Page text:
cat002 (Raphael 1936)


Raphael
(1483–1520)

Nude Studies, probably for Saint Jerome

c. 1504–5
Pen and brown ink
238 × 146 mm
Museum of Fine Arts, Budapest 1936
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Between 1504–1508 Raphael was active mostly in Florence. He executed a whole series of pen drawings of male figures in this period, including the Saint Jerome. As part of a series of saints, it was not made for a certain commission, but as a creative exercise. The Saint Jerome belongs to Raphael’s earliest pen drawings and bears the marks of the initial, failed attempts of the young draughtsman unfamiliar with the new technique. The contrast of the confidently drawn torso and the misconstructed and awkwardly attached left arm suggests that instead of drawing from life, Raphael worked from pattern sheets preserving motifs of various famous artworks.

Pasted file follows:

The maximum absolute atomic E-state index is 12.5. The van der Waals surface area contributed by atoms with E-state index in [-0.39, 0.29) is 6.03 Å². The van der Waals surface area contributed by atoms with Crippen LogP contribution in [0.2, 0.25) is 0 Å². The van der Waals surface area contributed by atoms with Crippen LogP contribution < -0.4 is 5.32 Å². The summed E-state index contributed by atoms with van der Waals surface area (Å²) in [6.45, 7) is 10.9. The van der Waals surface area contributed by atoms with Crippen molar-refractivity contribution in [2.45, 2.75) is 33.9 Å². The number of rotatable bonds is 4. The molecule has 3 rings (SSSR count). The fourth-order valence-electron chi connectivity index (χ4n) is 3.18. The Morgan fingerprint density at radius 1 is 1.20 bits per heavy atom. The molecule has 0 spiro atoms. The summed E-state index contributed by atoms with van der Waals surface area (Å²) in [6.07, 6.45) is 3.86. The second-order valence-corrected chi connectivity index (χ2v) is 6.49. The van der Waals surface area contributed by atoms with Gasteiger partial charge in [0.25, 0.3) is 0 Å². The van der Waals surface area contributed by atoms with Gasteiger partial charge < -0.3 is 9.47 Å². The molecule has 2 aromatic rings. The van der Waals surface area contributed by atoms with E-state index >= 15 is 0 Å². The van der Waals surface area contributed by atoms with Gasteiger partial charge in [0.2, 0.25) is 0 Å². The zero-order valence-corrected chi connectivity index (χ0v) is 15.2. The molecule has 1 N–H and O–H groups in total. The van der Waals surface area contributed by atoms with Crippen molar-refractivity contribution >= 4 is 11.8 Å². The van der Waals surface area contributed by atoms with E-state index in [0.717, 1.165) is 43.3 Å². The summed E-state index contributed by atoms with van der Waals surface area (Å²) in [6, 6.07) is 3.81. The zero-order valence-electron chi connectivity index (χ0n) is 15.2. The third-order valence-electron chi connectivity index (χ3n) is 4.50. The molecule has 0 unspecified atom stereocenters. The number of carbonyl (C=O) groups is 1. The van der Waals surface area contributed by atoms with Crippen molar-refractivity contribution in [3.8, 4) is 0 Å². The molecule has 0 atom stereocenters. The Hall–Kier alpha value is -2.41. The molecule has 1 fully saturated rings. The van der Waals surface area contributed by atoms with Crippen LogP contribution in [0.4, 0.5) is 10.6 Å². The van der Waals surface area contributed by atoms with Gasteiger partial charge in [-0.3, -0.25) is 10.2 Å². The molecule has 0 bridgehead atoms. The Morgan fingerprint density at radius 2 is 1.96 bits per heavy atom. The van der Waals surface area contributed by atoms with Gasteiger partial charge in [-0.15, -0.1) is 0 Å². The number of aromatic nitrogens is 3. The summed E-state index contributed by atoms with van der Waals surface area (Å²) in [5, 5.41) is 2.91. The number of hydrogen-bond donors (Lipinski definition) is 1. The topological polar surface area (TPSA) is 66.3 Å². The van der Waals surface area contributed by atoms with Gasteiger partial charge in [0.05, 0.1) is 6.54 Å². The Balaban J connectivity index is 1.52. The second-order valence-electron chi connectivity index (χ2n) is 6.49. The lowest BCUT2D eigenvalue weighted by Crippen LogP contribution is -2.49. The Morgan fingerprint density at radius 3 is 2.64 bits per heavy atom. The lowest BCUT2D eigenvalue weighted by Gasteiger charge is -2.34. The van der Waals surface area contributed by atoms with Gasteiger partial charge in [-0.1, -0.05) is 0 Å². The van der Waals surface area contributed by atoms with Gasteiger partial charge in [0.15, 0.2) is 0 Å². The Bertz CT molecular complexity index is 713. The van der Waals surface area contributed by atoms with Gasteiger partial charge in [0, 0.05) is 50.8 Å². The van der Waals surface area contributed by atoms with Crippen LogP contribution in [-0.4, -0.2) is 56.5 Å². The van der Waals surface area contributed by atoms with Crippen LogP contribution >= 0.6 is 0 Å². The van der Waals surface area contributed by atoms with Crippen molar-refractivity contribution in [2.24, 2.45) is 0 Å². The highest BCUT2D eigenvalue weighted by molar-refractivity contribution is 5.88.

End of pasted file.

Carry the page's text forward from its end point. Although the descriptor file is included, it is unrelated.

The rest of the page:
cat001 (Raphael 1779)


Raphael
(1483–1520)

The Assumption of the Virgin

c. 1503–4
Pen and brown ink
158 × 193 mm
Museum of Fine Arts, Budapest 1779

 

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The drawing is related to Raphael’s first Perugian altarpiece, The Coronation of the Virgin (Rome, Pinacoteca Vaticana) for the Oddi chapel in the church of San Francesco al Prato. The meticulously executed pen drawing was created for the patron for approval and provided an opportunity to request modifications before the painting’s execution. The Assumption of the Virgin originates from the early stage of preparation; Raphael painted the Coronation of the Virgin in the end. The sheet’s poor condition and the vertical crease along its central axis indicates that it was originally folded to a small size and attached to the contract.